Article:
Lobby group Electronic Frontiers Australia (EFA) has called on all political parties to support encryption and privacy technologies, as it was revealed where a selection of the major parties stand on surveillance, encryption, copyright issues and censorship.
Attempts to undermine encryption and other privacy technologies represent a fundamental threat to the safety and privacy of all users of digital technologies, the EFA says, warning the risk that any such 'backdoors' will become available to unfriendly governments, organised criminal syndicates and other malicious actors is extremely high.
EFA believes that any moves to undermine encryption in the name of 'national security' are fundamentally misguided and in fact represent serious threats to national security in their own right, as well as threatening human rights and the enormous economic and social benefits that the digital revolution has brought for people across the globe.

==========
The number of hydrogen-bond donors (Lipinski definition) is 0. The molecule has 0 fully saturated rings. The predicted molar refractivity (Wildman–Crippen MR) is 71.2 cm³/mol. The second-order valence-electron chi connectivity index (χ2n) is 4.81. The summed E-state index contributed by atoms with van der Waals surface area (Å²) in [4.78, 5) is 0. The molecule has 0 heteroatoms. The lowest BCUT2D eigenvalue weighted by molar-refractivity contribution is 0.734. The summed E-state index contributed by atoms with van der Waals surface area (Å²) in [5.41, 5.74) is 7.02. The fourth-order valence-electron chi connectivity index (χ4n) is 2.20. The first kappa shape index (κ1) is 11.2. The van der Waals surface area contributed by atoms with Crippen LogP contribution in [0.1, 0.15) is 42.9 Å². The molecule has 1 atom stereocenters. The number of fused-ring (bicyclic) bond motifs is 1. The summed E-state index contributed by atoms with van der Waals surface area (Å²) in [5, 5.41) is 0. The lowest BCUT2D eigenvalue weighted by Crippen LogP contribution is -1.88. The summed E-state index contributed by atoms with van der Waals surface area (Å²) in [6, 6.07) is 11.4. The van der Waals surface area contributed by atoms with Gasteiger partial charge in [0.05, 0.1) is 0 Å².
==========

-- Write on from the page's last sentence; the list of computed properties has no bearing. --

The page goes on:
Here's where a handful of the major parties stand on the issue (green means "supports EFA's policies"), further detailed on the EFA's Election Policy Questionnaire page.
Questions asked of the political parties in the survey covered open government partnership, encryption, telecommunications data retention, intelligence oversight, NBN, preferential trade agreements, copyright reform and enforcement, censorship, the Office of the Australian Information Commissioner, mandatory data breach notification, the privacy right of action, census data and health records.